Performance of anti-lock Braking System Equipped Passenger Vehicles - Part II: Braking as a Function of Initial Vehicle Speed in Braking Maneuver 2002-01-0307
This paper presents the results of original research conducted to evaluate the braking characteristics of passenger vehicles equipped with anti-lock braking systems (ABS) as a function of vehicle speed at the beginning of a braking maneuver. The conditions studied in this paper are for braking on a dry, level roadway without any steering input. The objective of the paper is to study the effect of vehicle speed on the braking systems of common vehicles currently in-use. Comparisons are made between ABS and locked-wheel braking for each vehicle.
The subject of this paper is part of the general topic of passenger vehicle dynamics and stability. Knowledge of how a vehicle performs under a variety of braking conditions is important for a variety of applications such as 1) intelligent vehicle highway systems, 2) vehicle stability and control, 3) vehicle dynamics, and 4) accident reconstruction. To date, a number of studies have been performed to study the locked-wheel braking characteristics of passenger vehicles, but few studies have been published relative to how ABS-equipped vehicles perform as a function of speed while emergency braking. Of interest is a better understanding of how typical passenger vehicles equipped with anti-lock brakes behave as a function of vehicle speed at the start of a braking maneuver.
In our paper we present data obtained utilizing state-of-the-art data-acquisition systems for determination of vehicle speed effects on braking for a group of passenger vehicles equipped with ABS. We also present reduced and plotted data for the group of vehicles tested. The results provide an excellent understanding of how a variety of passenger vehicles equipped with anti-lock brakes perform as a function of initial vehicle speed during real-world braking conditions.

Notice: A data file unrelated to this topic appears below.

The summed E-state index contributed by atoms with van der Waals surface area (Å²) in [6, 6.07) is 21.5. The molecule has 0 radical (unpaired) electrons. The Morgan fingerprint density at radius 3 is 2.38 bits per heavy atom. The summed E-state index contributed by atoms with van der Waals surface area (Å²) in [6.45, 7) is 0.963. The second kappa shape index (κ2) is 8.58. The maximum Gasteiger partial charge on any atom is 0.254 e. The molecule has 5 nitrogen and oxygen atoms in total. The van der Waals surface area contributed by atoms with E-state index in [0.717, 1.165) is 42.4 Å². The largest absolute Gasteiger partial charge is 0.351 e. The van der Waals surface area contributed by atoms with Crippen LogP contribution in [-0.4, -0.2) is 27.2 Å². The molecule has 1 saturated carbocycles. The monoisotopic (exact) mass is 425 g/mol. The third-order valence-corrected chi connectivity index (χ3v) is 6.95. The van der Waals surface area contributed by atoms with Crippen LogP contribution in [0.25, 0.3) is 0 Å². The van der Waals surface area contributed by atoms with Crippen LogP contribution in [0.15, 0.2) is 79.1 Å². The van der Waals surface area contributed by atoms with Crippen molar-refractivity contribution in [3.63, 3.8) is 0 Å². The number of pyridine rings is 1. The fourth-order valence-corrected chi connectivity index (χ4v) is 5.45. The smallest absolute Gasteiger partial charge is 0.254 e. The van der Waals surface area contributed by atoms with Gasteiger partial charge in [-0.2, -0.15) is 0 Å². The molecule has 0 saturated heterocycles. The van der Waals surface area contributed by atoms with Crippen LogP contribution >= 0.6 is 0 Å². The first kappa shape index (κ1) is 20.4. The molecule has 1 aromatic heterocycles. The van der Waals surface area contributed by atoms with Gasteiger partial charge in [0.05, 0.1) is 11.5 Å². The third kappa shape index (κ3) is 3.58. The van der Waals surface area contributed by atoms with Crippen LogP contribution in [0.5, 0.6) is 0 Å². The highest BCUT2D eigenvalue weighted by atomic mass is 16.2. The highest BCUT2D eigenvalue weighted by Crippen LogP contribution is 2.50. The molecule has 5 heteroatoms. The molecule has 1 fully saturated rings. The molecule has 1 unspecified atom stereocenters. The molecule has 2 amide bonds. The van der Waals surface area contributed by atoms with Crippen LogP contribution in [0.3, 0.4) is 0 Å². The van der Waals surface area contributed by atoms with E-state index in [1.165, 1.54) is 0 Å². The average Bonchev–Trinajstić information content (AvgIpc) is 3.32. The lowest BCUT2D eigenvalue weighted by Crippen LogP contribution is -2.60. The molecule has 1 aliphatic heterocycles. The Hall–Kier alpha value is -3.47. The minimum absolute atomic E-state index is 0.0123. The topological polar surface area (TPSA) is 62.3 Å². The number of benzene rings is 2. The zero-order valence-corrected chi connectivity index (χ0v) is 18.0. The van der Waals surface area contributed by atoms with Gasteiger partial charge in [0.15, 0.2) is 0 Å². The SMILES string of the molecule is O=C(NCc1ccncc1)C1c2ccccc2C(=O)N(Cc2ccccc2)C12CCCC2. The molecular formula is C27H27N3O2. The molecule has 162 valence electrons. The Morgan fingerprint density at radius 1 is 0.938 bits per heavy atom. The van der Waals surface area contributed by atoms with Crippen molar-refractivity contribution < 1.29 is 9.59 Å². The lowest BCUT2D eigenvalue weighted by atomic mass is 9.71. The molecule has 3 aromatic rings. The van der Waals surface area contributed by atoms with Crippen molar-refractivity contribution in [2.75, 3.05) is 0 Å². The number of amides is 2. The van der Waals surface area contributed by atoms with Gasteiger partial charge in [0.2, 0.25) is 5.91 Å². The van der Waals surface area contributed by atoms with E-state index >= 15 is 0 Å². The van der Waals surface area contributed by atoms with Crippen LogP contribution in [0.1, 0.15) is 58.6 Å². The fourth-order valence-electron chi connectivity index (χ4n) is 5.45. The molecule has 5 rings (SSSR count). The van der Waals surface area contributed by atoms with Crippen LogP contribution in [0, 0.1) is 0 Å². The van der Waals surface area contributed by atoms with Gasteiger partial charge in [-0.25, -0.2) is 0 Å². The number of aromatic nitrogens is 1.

We found that ABS braking average deceleration is a significant function of vehicle speed. Surprisingly, higher vehicle speeds resulted in overall improved ABS braking under the test conditions that included speeds to about 115 kph (32 m/s.) In general, ABS tended to degrade braking performance relative to locked-wheel braking at speeds of about 35 kph (10 m/s) or below. One vehicle exhibited reduced braking performance relative to locked-wheel braking at speeds below 50 kph (14 m/s) while another did not exhibit any reduction in braking relative to locked-wheel braking even at speeds as low as 18 kph (5 m/s.)
The ABS Index of Performance (the ratio of ABS braking to locked-wheel braking,) ABSIP, varied as a function of speed and from vehicle to vehicle. ABSIP varied as little as 20% for one vehicle to as much as 37% for another as a function of speed.
The locked-wheel braking of one vehicle does not necessarily indicate the locked-wheel braking of another vehicle on the same surface under the same conditions. Likewise, ABS emergency braking of one vehicle does not necessarily indicate ABS emergency braking for another vehicle on the same surface under the same conditions.
Citation: Marshek, K., Cuderman, J., and Johnson, M., "Performance of anti-lock Braking System Equipped Passenger Vehicles - Part II: Braking as a Function of Initial Vehicle Speed in Braking Maneuver," SAE Technical Paper 2002-01-0307, 2002, https://doi.org/10.4271/2002-01-0307. Download Citation
Kurt M. Marshek, Jerry F. Cuderman, Mark J. Johnson
The University of Texas at Austin, Beta Pro, Inc.